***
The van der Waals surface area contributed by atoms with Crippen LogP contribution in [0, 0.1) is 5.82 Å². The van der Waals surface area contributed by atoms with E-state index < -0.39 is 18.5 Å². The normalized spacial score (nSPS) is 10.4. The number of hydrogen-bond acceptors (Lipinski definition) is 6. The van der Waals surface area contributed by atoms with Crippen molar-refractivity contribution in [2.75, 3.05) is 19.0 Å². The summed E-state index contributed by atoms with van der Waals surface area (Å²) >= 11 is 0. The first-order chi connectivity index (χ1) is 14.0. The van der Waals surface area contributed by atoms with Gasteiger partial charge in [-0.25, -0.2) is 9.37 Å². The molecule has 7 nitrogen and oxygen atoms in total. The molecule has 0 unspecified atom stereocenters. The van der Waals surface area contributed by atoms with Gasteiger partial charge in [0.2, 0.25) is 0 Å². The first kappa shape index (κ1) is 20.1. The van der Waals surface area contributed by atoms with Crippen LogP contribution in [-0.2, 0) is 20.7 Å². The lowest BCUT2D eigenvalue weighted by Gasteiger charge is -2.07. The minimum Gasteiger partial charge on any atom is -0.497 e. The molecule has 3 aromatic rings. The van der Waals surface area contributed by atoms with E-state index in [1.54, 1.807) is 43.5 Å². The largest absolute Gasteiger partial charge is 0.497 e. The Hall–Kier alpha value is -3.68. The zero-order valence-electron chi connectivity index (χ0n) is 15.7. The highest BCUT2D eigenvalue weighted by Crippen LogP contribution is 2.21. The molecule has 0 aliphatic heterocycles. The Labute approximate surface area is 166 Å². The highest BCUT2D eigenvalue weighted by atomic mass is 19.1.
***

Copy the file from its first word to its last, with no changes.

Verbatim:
The van der Waals surface area contributed by atoms with Crippen LogP contribution in [0, 0.1) is 5.82 Å². The van der Waals surface area contributed by atoms with E-state index < -0.39 is 18.5 Å². The normalized spacial score (nSPS) is 10.4. The number of hydrogen-bond acceptors (Lipinski definition) is 6. The van der Waals surface area contributed by atoms with Crippen molar-refractivity contribution in [2.75, 3.05) is 19.0 Å². The summed E-state index contributed by atoms with van der Waals surface area (Å²) >= 11 is 0. The first-order chi connectivity index (χ1) is 14.0. The van der Waals surface area contributed by atoms with Gasteiger partial charge in [-0.25, -0.2) is 9.37 Å². The molecule has 7 nitrogen and oxygen atoms in total. The molecule has 0 unspecified atom stereocenters. The van der Waals surface area contributed by atoms with Gasteiger partial charge in [0.2, 0.25) is 0 Å². The first kappa shape index (κ1) is 20.1. The van der Waals surface area contributed by atoms with Crippen LogP contribution in [-0.2, 0) is 20.7 Å². The lowest BCUT2D eigenvalue weighted by Gasteiger charge is -2.07. The minimum Gasteiger partial charge on any atom is -0.497 e. The molecule has 3 aromatic rings. The van der Waals surface area contributed by atoms with E-state index in [1.54, 1.807) is 43.5 Å². The largest absolute Gasteiger partial charge is 0.497 e. The Hall–Kier alpha value is -3.68. The zero-order valence-electron chi connectivity index (χ0n) is 15.7. The highest BCUT2D eigenvalue weighted by Crippen LogP contribution is 2.21. The molecule has 0 aliphatic heterocycles. The Labute approximate surface area is 166 Å². The highest BCUT2D eigenvalue weighted by atomic mass is 19.1.